Mary Duke Biddle Trent Semans represented the progress and spirit of a developing Durham. Related to Washington Duke, the founder of Duke University, Semans worked diligently in the field of education and accessibility to ensure that different demographics of people could serve in political positions. Her life began and ended with a career in activism that sought to widen the reach of those whose voices were being represented in the government and other systems controlling aspects of Durham culture. One of her many accomplishments is being elected in 1951 as one of the first two city councilwomen in Durham (2).
Semans joined the Lincoln Hospital, a space that focused specifically on providing equal and accessible resources to the sick black community, as a volunteer in 1948, exemplifying her awareness of the injustice that this marginalized community faced on a daily basis in Durham. She not only sought to use her voice as a white woman to speak against policies of racism and discrimination that plagued the American South during this time, but also recognized that her voice was not always taken seriously due to the weakened role of women during this time. She felt compelled to empower women’s voices and make them heard amidst a changing Durham and thus ran to become the first woman on the city council. Along with Kathrine Robinson Everett, Semans won the election in 1951 and began to serve all people of Durham through this position (3).
This fulfilling role became a platform for Semans that would allow her to serve many more people throughout her lifetime. Two years into her city councilwoman position, she was named Mayor Pro Temp and assumed the responsibilities that came with this important role (4). In 1958 in the heart of the Civil Rights Movement, Semans was named to the newly-founded Human Relations Committee. Inspired by Rencher Nicholas Harris and established by Mayor Emanuel Evans, this committee served to promote and encourage interracial dialogue in Durham to better represent all residents. During the first meeting, she was unanimously elected as secretary for this impactful organization (5). She kept minute meetings throughout her time on the Human Relations Committee and contributed to many important conversations regarding the desegregation of Durham public spaces. She recognized the importance of her work by reaching out to other cities who had implemented similar organizations to try and improve race relations within the city boundaries (6).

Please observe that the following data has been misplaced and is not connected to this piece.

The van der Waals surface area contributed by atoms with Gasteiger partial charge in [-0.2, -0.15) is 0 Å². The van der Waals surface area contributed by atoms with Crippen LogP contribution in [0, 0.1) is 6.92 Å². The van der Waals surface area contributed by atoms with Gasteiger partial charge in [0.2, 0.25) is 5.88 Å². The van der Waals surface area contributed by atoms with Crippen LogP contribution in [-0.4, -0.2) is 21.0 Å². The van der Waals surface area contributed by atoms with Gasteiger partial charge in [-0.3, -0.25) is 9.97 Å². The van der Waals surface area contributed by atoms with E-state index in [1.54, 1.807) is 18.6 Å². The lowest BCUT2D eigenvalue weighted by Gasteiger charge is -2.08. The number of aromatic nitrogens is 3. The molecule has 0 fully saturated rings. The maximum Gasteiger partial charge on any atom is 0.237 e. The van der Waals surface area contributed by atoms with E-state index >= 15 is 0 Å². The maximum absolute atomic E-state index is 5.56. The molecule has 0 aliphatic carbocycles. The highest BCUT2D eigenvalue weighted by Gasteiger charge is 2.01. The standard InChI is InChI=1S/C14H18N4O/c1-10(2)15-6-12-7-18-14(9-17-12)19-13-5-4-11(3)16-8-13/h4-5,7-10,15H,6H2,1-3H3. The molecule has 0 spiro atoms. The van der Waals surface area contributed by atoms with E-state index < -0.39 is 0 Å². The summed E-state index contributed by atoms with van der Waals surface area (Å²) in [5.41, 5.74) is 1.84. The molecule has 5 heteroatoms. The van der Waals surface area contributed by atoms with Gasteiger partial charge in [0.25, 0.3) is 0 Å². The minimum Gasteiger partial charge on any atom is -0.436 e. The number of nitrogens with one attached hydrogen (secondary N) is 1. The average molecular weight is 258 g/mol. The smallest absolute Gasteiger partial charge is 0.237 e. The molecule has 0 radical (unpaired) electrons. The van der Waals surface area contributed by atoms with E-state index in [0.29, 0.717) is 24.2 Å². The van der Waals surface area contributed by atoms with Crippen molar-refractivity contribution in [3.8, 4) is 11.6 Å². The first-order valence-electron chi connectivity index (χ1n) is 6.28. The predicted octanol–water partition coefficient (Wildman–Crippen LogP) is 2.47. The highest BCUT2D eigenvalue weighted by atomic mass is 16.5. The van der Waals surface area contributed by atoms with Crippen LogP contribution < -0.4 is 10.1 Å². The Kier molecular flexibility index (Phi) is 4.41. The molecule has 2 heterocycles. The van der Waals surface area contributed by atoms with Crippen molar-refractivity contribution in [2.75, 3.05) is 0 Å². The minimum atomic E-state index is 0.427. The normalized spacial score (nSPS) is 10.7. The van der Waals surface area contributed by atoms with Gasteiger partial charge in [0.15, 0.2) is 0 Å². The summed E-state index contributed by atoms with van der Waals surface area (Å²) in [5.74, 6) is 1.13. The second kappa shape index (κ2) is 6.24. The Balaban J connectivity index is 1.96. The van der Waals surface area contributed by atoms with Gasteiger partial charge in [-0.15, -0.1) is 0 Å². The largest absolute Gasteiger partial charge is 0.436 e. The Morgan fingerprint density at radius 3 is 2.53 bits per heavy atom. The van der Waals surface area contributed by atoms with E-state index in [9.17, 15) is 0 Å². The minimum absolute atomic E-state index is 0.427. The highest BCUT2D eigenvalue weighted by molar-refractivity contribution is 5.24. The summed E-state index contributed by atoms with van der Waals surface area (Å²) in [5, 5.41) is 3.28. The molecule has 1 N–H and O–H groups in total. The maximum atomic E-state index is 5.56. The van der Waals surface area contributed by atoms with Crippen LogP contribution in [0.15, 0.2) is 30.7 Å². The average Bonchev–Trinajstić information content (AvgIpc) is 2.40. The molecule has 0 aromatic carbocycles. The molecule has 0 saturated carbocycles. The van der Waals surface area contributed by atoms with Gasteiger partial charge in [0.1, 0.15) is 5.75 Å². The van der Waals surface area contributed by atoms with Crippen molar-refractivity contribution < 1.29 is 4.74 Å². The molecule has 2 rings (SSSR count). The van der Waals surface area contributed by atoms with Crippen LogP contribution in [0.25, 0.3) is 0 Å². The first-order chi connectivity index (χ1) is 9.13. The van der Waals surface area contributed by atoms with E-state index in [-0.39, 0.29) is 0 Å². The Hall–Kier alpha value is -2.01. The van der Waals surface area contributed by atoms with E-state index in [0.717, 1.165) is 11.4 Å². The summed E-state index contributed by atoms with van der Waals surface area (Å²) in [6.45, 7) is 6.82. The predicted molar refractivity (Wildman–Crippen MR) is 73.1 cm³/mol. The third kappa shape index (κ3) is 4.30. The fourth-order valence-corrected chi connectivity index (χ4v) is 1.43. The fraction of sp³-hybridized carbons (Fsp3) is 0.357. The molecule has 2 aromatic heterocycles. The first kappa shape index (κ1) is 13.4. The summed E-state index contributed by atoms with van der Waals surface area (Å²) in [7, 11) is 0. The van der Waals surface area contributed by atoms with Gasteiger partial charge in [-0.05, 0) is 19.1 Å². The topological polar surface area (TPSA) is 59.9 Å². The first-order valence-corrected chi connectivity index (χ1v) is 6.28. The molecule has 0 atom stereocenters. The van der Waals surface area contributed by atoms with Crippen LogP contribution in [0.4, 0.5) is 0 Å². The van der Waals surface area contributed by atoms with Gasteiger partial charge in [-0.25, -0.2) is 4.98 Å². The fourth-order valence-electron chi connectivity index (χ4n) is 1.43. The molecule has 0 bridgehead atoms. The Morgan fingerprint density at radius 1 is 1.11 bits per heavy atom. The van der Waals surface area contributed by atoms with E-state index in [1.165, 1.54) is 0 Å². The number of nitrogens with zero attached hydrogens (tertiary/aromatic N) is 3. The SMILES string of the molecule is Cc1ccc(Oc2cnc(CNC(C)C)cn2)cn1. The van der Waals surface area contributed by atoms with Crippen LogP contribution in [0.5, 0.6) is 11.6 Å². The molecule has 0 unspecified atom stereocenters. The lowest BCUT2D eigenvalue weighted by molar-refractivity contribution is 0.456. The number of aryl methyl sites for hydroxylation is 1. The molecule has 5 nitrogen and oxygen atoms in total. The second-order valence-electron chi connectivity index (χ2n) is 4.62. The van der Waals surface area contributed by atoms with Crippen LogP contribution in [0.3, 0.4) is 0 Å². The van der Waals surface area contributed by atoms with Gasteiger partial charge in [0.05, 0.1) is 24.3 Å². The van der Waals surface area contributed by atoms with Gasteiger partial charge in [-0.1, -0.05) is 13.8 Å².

Through all of this work to promote social justice, Semans also worked in improving the health sector and general Duke University campus during her time in Durham. She contributed greatly to progress made in the medicinal field through grants and awards dedicated to students who were seeking to better conditions for those who were ill (7). She provided unwavering support and compassion for those interested in promoting humane practices throughout patient treatment. She was also fundamental in the continued expansion and prestige of Duke University. Semans treasured her time serving on the Board of Trustees and also implemented change to the Trinity College of Arts and Sciences program (8). Her work covers a vast area of Durham and her generosity extends to members of both the Duke and Durham communities. In Durham’s memory, she represented one of the first women voices to speak up and out for the residents of this shifting community.
(1) Duke Today Staff. "Mary Semans, Champion of Duke and Durham, Dies." Campus, January 25, 2012.
(2) The Durham Morning Herald (Durham, NC). "Mrs. Everett Defeats Harris; Negro Vote Elects E.J. Evans." May 9, 1951.
(3) The Durham Morning Herald (Durham, NC). "Vote for Candidates." May 9, 1951.
(4) The Durham Morning Herald (Durham, NC). "Four New Councilmen are Installed Here; Mrs. Mary Trent Named Mayor Pro-Temp." May 7, 1953.
(5) "Minutes of the first meeting of the mayor's commitee on human relations." January 20, 1958. Box 55, Folder: Minutes of the First Meeting of the Mayor’s Committee on Human Relations. Semans family papers, 1878-2008 and undated. Rubenstein Rare Book and Manuscript Library, Durham, NC.
(6) Semans, Mary D.B.T. Letter to Joseph Dilworth, June 30, 1958. Box 55, Folder: Minutes of the First Meeting of the Mayor’s Committee on Human Relations. Semans family papers, 1878-2008 and undated. Rubenstein Rare Book and Manuscript Library, Durham, NC.
(7) Duke Today Staff. "Mary Semans, Champion of Duke and Durham, Dies." Campus, January 25, 2012.
(8) "Mary D. B. T. Semans, Philanthropist and Activist." And Justice for All. Last modified January 28,
2013. Accessed April 16, 2018. http://andjusticeforall.dconc.gov/gallery_images/